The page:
The Unapologetic Mathematician

Mathematics for the interested outsider

Subgroups Generated by Shears

Okay, when I introduced elementary matrices I was a bit vague on the subgroup that the shears generate. I mean to partially rectify that now that we’ve got elementary row operations to work with.

I assert that the upper shears — those elementary matrices with one nonzero entry above the diagonal — generate the group of “upper unipotent” matrices. A matrix is unipotent if it is the identity plus a nilpotent transformation, so all of its eigenvalues are {1}. Specifically, we want those that are also upper-triangular. Thus the matrices we’re talking about have {0} everywhere below the diagonal and all {1} on the diagonal, as

\displaystyle A=\begin{pmatrix}1&a_{1,2}&\cdots&&a_{1,n}\\{0}&1&&&\\\vdots&&\ddots&&\vdots\\&&&1&a_{n-1,n}\\{0}&&\cdots&0&1\end{pmatrix}

What I’m going to do, now, is turn this matrix into the identity by using elementary row operations. Specifically, I’ll only ever add a multiple of one row to another row, which can be effected by multiplying the matrix on the left by shear matrices. And I’ll only add multiples of one row to rows above it, which can be effected by using upper shears.

So first, let’s add -a_{n-1,n} times the nth row to the n-1th.


We’ve cleared out the last entry in the next-to-last row in the matrix. Keep going, clearing out all the rest of the last column

\displaystyle\left(H_{1,n,-a_{1,n}}\dots H_{n-1,n,-a_{n-1,n}}\right)A=\begin{pmatrix}1&a_{1,2}&&\cdots&&0\\{0}&1&&&&\\&&\ddots&&&\vdots\\\vdots&&&1&a_{n-2,n-1}&0\\&&&&1&0\\{0}&&&\cdots&0&1\end{pmatrix}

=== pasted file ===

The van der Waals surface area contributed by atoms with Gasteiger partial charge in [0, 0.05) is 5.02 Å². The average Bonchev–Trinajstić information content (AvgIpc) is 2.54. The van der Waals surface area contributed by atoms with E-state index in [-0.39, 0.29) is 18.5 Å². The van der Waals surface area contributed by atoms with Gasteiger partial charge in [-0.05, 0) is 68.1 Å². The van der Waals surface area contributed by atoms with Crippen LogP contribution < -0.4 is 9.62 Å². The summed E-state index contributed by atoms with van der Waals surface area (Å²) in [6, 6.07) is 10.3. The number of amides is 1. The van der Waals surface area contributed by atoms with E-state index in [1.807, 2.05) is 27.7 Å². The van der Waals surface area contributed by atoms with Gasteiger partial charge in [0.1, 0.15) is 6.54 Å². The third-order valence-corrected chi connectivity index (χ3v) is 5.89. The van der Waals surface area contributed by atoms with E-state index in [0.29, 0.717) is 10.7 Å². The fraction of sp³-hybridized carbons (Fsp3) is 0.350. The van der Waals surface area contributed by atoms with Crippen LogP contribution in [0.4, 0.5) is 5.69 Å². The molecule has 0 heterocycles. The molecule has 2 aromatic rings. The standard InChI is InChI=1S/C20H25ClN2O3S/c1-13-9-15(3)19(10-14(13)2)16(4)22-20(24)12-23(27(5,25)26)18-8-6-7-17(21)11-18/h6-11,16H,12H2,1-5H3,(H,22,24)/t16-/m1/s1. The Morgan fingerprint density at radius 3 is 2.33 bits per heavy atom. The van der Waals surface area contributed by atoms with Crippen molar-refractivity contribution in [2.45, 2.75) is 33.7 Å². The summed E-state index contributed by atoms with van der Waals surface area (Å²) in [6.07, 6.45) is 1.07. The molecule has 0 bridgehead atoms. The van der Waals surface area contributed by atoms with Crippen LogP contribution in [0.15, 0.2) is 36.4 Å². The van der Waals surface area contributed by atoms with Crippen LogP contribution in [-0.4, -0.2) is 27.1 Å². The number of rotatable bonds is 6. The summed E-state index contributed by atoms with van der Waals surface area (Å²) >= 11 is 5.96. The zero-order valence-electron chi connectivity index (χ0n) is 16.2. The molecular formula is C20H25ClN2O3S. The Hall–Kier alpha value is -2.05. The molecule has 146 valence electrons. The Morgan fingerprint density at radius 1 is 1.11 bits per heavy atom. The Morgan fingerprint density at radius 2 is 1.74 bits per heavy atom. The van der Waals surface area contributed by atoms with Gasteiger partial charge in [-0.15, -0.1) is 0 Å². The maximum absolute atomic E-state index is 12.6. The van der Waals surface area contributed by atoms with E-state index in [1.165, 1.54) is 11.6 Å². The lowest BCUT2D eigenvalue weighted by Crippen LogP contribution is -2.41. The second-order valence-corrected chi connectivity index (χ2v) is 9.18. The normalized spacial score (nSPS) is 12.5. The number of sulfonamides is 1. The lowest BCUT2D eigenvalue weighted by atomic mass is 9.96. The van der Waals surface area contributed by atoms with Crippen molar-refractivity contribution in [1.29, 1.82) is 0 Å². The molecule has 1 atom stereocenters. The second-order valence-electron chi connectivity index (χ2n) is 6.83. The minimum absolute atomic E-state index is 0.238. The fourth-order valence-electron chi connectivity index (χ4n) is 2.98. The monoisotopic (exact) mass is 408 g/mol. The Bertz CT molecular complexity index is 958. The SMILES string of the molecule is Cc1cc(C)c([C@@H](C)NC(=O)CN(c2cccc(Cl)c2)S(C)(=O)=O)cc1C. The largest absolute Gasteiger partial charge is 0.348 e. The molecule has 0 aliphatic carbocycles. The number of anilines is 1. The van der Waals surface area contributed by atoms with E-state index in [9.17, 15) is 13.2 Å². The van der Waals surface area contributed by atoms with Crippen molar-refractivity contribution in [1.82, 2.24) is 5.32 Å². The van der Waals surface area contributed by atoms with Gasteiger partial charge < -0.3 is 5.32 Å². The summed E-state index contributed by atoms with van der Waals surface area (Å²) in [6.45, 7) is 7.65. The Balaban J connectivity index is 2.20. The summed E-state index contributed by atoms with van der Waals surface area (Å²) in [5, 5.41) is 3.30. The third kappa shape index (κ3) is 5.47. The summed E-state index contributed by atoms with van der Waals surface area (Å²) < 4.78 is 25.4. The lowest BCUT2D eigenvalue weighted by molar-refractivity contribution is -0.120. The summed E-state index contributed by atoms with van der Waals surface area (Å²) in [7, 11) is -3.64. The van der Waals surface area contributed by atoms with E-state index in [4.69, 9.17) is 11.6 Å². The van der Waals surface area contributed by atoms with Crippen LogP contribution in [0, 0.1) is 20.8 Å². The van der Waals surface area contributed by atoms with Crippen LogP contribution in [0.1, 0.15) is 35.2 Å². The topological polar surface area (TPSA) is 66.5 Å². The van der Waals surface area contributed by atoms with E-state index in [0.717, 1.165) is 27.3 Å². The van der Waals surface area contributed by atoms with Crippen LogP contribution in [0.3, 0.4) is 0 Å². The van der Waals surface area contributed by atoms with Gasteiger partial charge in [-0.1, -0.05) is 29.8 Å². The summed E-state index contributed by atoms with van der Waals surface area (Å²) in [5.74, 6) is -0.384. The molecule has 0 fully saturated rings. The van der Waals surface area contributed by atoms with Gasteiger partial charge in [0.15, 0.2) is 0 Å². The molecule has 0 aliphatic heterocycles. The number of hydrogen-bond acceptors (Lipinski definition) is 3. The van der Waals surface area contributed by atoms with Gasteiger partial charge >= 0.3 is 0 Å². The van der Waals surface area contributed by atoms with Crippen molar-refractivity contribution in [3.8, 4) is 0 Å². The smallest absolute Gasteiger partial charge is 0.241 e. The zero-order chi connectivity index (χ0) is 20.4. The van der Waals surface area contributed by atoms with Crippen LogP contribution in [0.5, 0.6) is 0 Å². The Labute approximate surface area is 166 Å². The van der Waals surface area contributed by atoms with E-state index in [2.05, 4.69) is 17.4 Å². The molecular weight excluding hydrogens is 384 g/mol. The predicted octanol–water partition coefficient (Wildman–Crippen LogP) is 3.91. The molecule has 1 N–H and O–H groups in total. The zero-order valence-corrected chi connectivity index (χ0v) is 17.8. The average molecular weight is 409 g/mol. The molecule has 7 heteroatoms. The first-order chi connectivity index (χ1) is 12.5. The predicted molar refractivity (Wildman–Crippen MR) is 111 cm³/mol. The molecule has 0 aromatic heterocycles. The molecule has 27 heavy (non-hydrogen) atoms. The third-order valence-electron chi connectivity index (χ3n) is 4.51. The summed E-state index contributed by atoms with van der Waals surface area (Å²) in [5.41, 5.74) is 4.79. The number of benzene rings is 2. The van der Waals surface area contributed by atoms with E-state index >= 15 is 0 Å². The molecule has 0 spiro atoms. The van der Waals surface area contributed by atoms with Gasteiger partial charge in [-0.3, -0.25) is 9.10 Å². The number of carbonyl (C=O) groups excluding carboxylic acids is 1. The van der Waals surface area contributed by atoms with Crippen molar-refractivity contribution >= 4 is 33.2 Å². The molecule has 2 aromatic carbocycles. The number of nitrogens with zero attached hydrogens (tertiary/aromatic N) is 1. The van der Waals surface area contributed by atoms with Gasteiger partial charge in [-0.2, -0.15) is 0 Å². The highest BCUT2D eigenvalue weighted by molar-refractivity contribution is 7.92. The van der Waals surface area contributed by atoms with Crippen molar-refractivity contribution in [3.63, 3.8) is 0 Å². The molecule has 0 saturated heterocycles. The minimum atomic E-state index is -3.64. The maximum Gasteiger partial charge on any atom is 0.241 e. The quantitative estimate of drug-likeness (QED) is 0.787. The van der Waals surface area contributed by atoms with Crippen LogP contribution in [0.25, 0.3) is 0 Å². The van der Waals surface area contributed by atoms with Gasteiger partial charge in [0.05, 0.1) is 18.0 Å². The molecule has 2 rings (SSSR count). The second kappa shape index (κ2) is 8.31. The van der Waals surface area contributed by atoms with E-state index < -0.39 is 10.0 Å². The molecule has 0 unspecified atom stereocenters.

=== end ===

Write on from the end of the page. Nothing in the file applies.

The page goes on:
Now we can use the next-to-last row — which has only a single nonzero entry left — to clear out the rest of the next-to-last column

\displaystyle\begin{aligned}\left(\left(H_{1,n-1,-a_{1,n-1}}\dots H_{n-2,n-1,-a_{n-2,n-1}}\right)\left(H_{1,n,-a_{1,n}}\dots H_{n-1,n,-a_{n-1,n}}\right)\right)A&\\=\begin{pmatrix}1&a_{1,2}&&\cdots&&0\\{0}&1&&&&\\&&\ddots&&&\vdots\\\vdots&&&1&0&0\\&&&&1&0\\{0}&&&\cdots&0&1\end{pmatrix}&\end{aligned}

Keep going, clearing out the columns from right to left

\displaystyle\left(\left(H_{1,2,-a_{1,2}}\right)\dots\left(H_{1,n,-a_{1,n}}\dots H_{n-1,n,-a_{n-1,n}}\right)\right)A=\begin{pmatrix}1&0&&\cdots&&0\\{0}&1&&&&\\&&\ddots&&&\vdots\\\vdots&&&1&0&0\\&&&&1&0\\{0}&&&\cdots&0&1\end{pmatrix}

and we’ve got the identity matrix! So that means that this big product of all these upper shears on the left is actually the inverse to the matrix A that we started with. Now we just multiply the inverse of each of these shears together in reverse order to find

\displaystyle A=\left(\left(H_{n-1,n,a_{n-1,n}}\dots H_{1,n,a_{1,n}}\right)\dots\left(H_{1,2,a_{1,2}}\right)\right)

So any upper-unipotent matrix can be written as a product of upper shears. Similarly, any lower-unipotent matrix (all {0} above the diagonal and all {1} on the diagonal) can be written as a product of lower shears. If we add in scalings, we can adjust the diagonal entries too. Given an invertible upper-triangular matrix, first factor it into the product of a diagonal matrix and an upper-unipotent matrix by dividing each row by its diagonal entry. Then the diagonal part can be built from scalings, while the upper-unipotent part can be built from shears. And, of course, scalings and lower shears together generate the subgroup of invertible lower-triangular matrices.

August 28, 2009 Posted by | Algebra, Linear Algebra | 1 Comment